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Review: Collectors’ Plant Fair 2017

Chantelle Leenstra

Chantelle Leenstra

April 22, 2017

MORE!!! MORE!!! MORE!!! OH YES! Collector’s Plant Fair 2017 was splendid. It was bigger and better even than last year. MORE VENDORS = MORE PLANTS = EXCITEMENT OVERLOAD!! I love this event so much. I love arriving early, when all the plant crazies and fellow professional horticulturists come out and rush around looking out for the really unusual stuff.

My mother, our friend Sharon and I thought we were such cool cucumbers arriving 10mins early at 7.50am, given the 55km drive across from the other side of Sydney, but it seemed like half of the city’s population had the same ruddy idea. Can you believe that onsite parking ran out just after we found a spot? Next year we’d better camp overnight!

Good morning Collectors. This is our view of the stable area this morning!

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The Collector’s Plant Fair posted this lovely instagram video showing the fairground well before opening time – shrouded in mist and bubbling with birdsong, and vendors areas jam packed full of plants. If only I could be unleashed solo on all that planty abundance. Not really though, there’s something about being surrounded by so many people getting excited about plants that gives me a lot of joy. And then all of a sudden it’s exhausting and overwhelming, and I need to go lie down!

Here’s some highlights from this year’s very first opening hours on Saturday, before I ran out of plant puff.

A happy punter walking away with a stunning Clematis type 2 cultivar


The Clematis at this event are always such a dream, but I never buy them myself because they typically doesn’t grow well in Sydney unless you find the perfect cooler microclimate. But if you’re into seasonal colour and don’t mind the sadness of binning it once it’s done flowering, perhaps it’s doable. I did also once meet a fair customer hailing from Sydney’s urban heat island of Marrickville who had success by creating a really cool root run for his Clematis involving Ag pipe and plenty of compost. Good on him! Very fiddly and time consuming to constantly maintain, but hey. It worked for him.

Lovely Lewisia, native to western North America. Very sweet…and very humidity phobic, so not so great for Sydney and the east coast of Australia. Sorry to disappoint!


Peter Harris from Whitehouse Nursery holding up his stunning Physalis ‘Jessie’s Baubles’. Spot my mum peeking through the bushes? Cheeky.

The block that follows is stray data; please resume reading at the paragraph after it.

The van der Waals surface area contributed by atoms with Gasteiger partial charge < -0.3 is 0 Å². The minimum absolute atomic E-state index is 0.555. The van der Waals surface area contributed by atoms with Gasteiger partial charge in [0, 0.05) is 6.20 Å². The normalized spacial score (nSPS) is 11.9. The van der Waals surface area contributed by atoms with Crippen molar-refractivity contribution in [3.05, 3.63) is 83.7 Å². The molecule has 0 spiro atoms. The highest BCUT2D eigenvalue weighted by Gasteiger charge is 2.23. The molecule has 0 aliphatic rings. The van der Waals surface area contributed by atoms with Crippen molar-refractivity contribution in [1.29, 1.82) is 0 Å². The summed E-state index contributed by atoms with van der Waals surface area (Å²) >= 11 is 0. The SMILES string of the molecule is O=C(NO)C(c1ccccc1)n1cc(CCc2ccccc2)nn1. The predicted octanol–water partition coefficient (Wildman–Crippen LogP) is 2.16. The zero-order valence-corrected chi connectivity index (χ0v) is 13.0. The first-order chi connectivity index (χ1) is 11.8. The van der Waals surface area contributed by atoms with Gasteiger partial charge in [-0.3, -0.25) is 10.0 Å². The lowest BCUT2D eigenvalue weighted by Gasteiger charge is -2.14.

A stunning purple Bromeliad, Neoregelia concentrica cultivar at Sydney’s Tropical Plant Society stall. Why didn’t I buy this? There’s something wrong with me ;( #regrets


Yess!! Wearing florals to the fair. Next year, I’m with you ladies!



…and with a name like Austroculindropuntia subulata (Eve’s Pin), it’s up there amongst the longest ever Botanical names I’ve ever come across, beating my favourite alliterative 28-word name Solenostemon scutellarioides (Coleus) by one letter!! But that genus has now been changed, so it’s now Plectranthus scutellarioides. Not as good. Science be damned.


Clivia specialist Peter Hay, with Boophane, a dried Boophane flower and Haemanthus in the foreground


Charles Harland from Harland’s nursery was particularly proud of this Hippeastrum calyptratum. Oh I do have such a thing for green flowers… …

and Charles was also quite pleased with this variegated leaf Hippeastrum aulicum.


Hippeastrum aulicum ‘Biritiba’. These Hippeastrum aulicum cultivars are named after the region where the plants were collected. Biritiba is an area of São Paulo state in Brazil.

Hippeastrum aulicum ‘Benedito Novo’, collected in southern Brazil.


Nothoscordum hirtellum, native to North and South America, and a bulb very suitable to Sydney’s cool subtropical climate.


Ross Bolwell was selling some really great shade tolerant plants like Justicia, coleus, Clerodendron, Fuchsia and Ruellia. All stunning looking plants that will perform really well in Sydney, but are not commonly available in major retail and wholesale nurseries.

Power plant team! Christine and Ross Bolwell of Bloomin’ Greenery

Power plant team! Christine and Ross Bolwell of Bloomin’ Greenery. Ross was once the director of Horticulture at Ryde TAFE and is now a world leading Begonia breeder, coming up with all sorts of bright and bubbly cultivars!


With so much loveliness around, it’s sometimes easy to miss things like the beautiful roses flowering on the ground of Hawkesbury Race course.


Secret Garden and Nursery offering Australian Finger Limes, Citrus australasica with those zesty locules (the individual juice-filled sacs in any citrus fruit) that burst with flavour!


Mum and our friend Sharon wheeling our trolley of goods out and a bit over it all by then.


I was told coffee would take 15min, but it took 40mins to arrive after I followed it up twice. Not cool to prioritise serving takeaway customers before sitting customers!


Mmm Scones!


And I was SO DONE! Sleeping in the back seat with the window down listening to bush sounds.


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Peta Trahar
6 years ago

Oh I did so enjoy this review written in such an engaging and bubbly style Chantelle. I’m proud to say that along with Beth Stokes and my husband Peter, we founded this amazing event and are very pleased to see it “growing up” but still maintaining its original character ie AN EVENT FOR PLANTIES. I now volunteer to help sell on Country Farm Perennials, one of the Victorian nurseries that make the long road trip and I can say that I’ve never worked so hard. What a crowd of buyers! Thank you. Also love your images.

6 years ago

Peta, what a treat to hear from one of the founders of this great Sydney event which is going from strength to strength. Thanks for your feedback – lovely to hear you enjoyed the article. I will say hello next year if you’re at Country Farm Perennials again!